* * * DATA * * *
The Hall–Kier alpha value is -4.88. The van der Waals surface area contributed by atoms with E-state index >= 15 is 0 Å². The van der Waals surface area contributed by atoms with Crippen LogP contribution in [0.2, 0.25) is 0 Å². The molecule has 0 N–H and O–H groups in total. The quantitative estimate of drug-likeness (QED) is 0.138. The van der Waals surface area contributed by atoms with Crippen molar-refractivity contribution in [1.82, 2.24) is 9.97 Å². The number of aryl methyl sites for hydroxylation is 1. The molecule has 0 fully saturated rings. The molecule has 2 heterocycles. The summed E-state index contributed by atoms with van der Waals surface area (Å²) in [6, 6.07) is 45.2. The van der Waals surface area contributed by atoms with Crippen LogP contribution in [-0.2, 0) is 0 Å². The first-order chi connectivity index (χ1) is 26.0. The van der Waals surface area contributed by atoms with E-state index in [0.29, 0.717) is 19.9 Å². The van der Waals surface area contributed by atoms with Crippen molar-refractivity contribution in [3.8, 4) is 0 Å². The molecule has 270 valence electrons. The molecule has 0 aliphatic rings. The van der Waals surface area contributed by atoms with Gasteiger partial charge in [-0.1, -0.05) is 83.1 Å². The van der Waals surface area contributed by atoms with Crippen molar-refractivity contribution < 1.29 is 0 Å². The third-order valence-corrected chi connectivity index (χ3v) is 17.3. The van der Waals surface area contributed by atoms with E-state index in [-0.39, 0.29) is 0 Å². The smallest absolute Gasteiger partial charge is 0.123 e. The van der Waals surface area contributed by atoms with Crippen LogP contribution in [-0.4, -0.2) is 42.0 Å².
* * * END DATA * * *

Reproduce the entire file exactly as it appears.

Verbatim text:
The Hall–Kier alpha value is -4.88. The van der Waals surface area contributed by atoms with E-state index >= 15 is 0 Å². The van der Waals surface area contributed by atoms with Crippen LogP contribution in [0.2, 0.25) is 0 Å². The molecule has 0 N–H and O–H groups in total. The quantitative estimate of drug-likeness (QED) is 0.138. The van der Waals surface area contributed by atoms with Crippen molar-refractivity contribution in [1.82, 2.24) is 9.97 Å². The number of aryl methyl sites for hydroxylation is 1. The molecule has 0 fully saturated rings. The molecule has 2 heterocycles. The summed E-state index contributed by atoms with van der Waals surface area (Å²) in [6, 6.07) is 45.2. The van der Waals surface area contributed by atoms with Crippen LogP contribution in [-0.2, 0) is 0 Å². The first-order chi connectivity index (χ1) is 26.0. The van der Waals surface area contributed by atoms with E-state index in [0.29, 0.717) is 19.9 Å². The van der Waals surface area contributed by atoms with Crippen molar-refractivity contribution in [3.8, 4) is 0 Å². The molecule has 270 valence electrons. The molecule has 0 aliphatic rings. The van der Waals surface area contributed by atoms with Gasteiger partial charge in [-0.1, -0.05) is 83.1 Å². The van der Waals surface area contributed by atoms with Crippen molar-refractivity contribution < 1.29 is 0 Å². The third-order valence-corrected chi connectivity index (χ3v) is 17.3. The van der Waals surface area contributed by atoms with E-state index in [-0.39, 0.29) is 0 Å². The smallest absolute Gasteiger partial charge is 0.123 e. The van der Waals surface area contributed by atoms with Crippen LogP contribution in [-0.4, -0.2) is 42.0 Å².